Quantum applications today



Technologies that rely on quantum phenomena are all around us. The first wave of quantum technologies gave us the transistor. These devices became the foundation of modern computers and digital communication. Other examples of technologies powered by quantum mechanics include:

... and many others! These technologies rely on quantum effects that need limited control. Quantum information technologies aim to fully control individual quantum systems. Achieving this control promises new capabilities for computation, digital communication, sensor technology, and other applications.

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Magnetic resonance imaging (MRI) has revolutionized how we diagnose diseases, providing medical professionals with a non-invasive method to generate images inside human bodies. MRI machines work thanks to the quantum property of spin, which provides each atom with a predictable magnetic property. By exciting these magnets with radio-frequency light, we can make 3D maps of objects from the outside.

Modern medical MRIs have high enough resolution to image individual hairs. Physicists are developing a new MRI technique using defects in diamond as quantum processors that is thousands of times more precise — almost down to the size of an atom.

Quantum is spurring the next revolution in medical imaging
Read more and see how IQC postdoctoral fellow Michele Piscitelli is working towards MRI at the nanoscale in Seeing the invisible.


The laser, which stands for Light Amplification by Stimulated Emission of Radiation, is a quantum process that produces a highly focused beam of light. Lasers are only possible because of the quantized energy levels in atoms, which can be manipulated to emit more light when illuminated through a process called stimulated emission.

Lasers are used for optical disk storage (DVDs), surgery, fibre telecommunications and internet connections, playing with cats and many other applications. They’re also key in building other quantum technologies like atomic clocks.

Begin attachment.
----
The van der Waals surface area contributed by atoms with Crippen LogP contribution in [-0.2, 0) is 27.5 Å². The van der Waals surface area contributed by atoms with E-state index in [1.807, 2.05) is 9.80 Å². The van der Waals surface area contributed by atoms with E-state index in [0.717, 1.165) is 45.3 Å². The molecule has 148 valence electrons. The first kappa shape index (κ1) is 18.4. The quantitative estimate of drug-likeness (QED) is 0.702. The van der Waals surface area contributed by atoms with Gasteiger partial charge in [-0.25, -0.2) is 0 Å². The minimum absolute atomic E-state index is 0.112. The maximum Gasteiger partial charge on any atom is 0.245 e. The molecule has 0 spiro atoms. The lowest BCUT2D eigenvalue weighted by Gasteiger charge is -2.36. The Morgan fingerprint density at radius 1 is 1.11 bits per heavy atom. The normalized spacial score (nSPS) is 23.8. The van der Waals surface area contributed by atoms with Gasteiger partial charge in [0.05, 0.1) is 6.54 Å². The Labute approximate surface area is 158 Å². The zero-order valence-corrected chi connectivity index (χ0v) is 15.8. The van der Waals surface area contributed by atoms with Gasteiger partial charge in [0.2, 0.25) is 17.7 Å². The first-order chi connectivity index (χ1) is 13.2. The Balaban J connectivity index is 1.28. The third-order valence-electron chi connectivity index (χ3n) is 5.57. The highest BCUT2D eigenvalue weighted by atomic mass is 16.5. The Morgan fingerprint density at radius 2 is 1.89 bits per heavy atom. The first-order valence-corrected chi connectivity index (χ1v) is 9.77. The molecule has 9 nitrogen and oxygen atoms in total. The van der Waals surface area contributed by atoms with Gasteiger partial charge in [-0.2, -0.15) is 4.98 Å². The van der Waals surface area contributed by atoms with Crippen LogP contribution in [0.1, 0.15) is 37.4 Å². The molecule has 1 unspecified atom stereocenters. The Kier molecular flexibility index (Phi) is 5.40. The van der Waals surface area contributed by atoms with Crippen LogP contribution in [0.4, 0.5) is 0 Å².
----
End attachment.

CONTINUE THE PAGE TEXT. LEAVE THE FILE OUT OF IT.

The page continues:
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Solar cells convert light into an electric current, a process known as the photovoltaic effect. This effect can only be explained if light comes in discrete packets (also called photons) – a cornerstone of quantum mechanics.



GUINESS WORLD RECORDSTM named this Canadian flag as the Smallest national flag in September 2016, measuring in at only 1.178 micrometres in length. It was created and imaged here at the Institute for Quantum Computing, and is only visible through electron microscopy. Read more about this world record.

Electron microscopes are able to see some of the smallest details in the world by using electrons rather than light as a source of illumination. Because electrons have a wavelength up to 100,000 times shorter than that of visible light, electron microscopes have a much better resolution than traditional optical microscopes. Tunnelling electron microscopes are another type of microscope that uses quantum tunnelling to image surfaces of materials with atomic precision.

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The Global Positioning System (GPS) uses very accurate atomic clocks for geolocation. Atomic clocks are better than any other clocks. They keep time by monitoring the microwave signal that electrons in atoms emit when they change energy levels. The best atomic clocks today are so precise that if we would have started two identical clocks 3 billion years ago, they would be off by less than one second today!



This is an atom trap used in the Bajcsy Nano-Photonics and Quantum Optics lab at the Institute of Quantum Computing. These traps are very similar to those used to trap atoms in atomic clocks. Read more (PDF) about how IQC researchers are enabling photon-photon interactions using laser-cooled atoms in the lab.